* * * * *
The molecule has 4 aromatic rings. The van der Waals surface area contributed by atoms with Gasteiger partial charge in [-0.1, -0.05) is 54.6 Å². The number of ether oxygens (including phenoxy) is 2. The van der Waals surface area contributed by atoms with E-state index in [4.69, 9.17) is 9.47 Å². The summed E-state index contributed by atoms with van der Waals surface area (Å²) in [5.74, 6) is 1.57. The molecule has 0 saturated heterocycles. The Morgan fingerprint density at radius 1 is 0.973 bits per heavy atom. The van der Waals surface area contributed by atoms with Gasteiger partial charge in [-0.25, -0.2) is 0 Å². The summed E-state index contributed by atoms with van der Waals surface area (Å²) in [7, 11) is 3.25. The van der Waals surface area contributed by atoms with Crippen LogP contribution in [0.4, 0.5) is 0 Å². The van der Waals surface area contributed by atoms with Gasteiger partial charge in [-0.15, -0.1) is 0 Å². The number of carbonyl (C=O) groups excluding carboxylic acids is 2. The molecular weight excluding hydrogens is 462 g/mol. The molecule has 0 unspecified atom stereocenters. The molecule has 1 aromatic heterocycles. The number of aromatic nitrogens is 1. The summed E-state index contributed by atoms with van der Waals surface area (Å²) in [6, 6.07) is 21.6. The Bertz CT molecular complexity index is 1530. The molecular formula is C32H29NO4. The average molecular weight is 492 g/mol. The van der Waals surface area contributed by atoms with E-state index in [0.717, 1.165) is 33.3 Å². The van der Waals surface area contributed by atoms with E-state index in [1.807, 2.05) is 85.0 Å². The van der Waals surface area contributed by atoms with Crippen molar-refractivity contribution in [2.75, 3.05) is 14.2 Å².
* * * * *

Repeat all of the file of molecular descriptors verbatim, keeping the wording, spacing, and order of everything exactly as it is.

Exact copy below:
The molecule has 4 aromatic rings. The van der Waals surface area contributed by atoms with Gasteiger partial charge in [-0.1, -0.05) is 54.6 Å². The number of ether oxygens (including phenoxy) is 2. The van der Waals surface area contributed by atoms with E-state index in [4.69, 9.17) is 9.47 Å². The summed E-state index contributed by atoms with van der Waals surface area (Å²) in [5.74, 6) is 1.57. The molecule has 0 saturated heterocycles. The Morgan fingerprint density at radius 1 is 0.973 bits per heavy atom. The van der Waals surface area contributed by atoms with Gasteiger partial charge in [-0.25, -0.2) is 0 Å². The summed E-state index contributed by atoms with van der Waals surface area (Å²) in [7, 11) is 3.25. The van der Waals surface area contributed by atoms with Crippen LogP contribution in [0.4, 0.5) is 0 Å². The van der Waals surface area contributed by atoms with Gasteiger partial charge in [-0.15, -0.1) is 0 Å². The number of carbonyl (C=O) groups excluding carboxylic acids is 2. The molecular weight excluding hydrogens is 462 g/mol. The molecule has 0 unspecified atom stereocenters. The molecule has 1 aromatic heterocycles. The number of aromatic nitrogens is 1. The summed E-state index contributed by atoms with van der Waals surface area (Å²) in [6, 6.07) is 21.6. The Bertz CT molecular complexity index is 1530. The molecular formula is C32H29NO4. The average molecular weight is 492 g/mol. The van der Waals surface area contributed by atoms with E-state index in [0.717, 1.165) is 33.3 Å². The van der Waals surface area contributed by atoms with E-state index in [1.807, 2.05) is 85.0 Å². The van der Waals surface area contributed by atoms with Crippen molar-refractivity contribution in [2.75, 3.05) is 14.2 Å².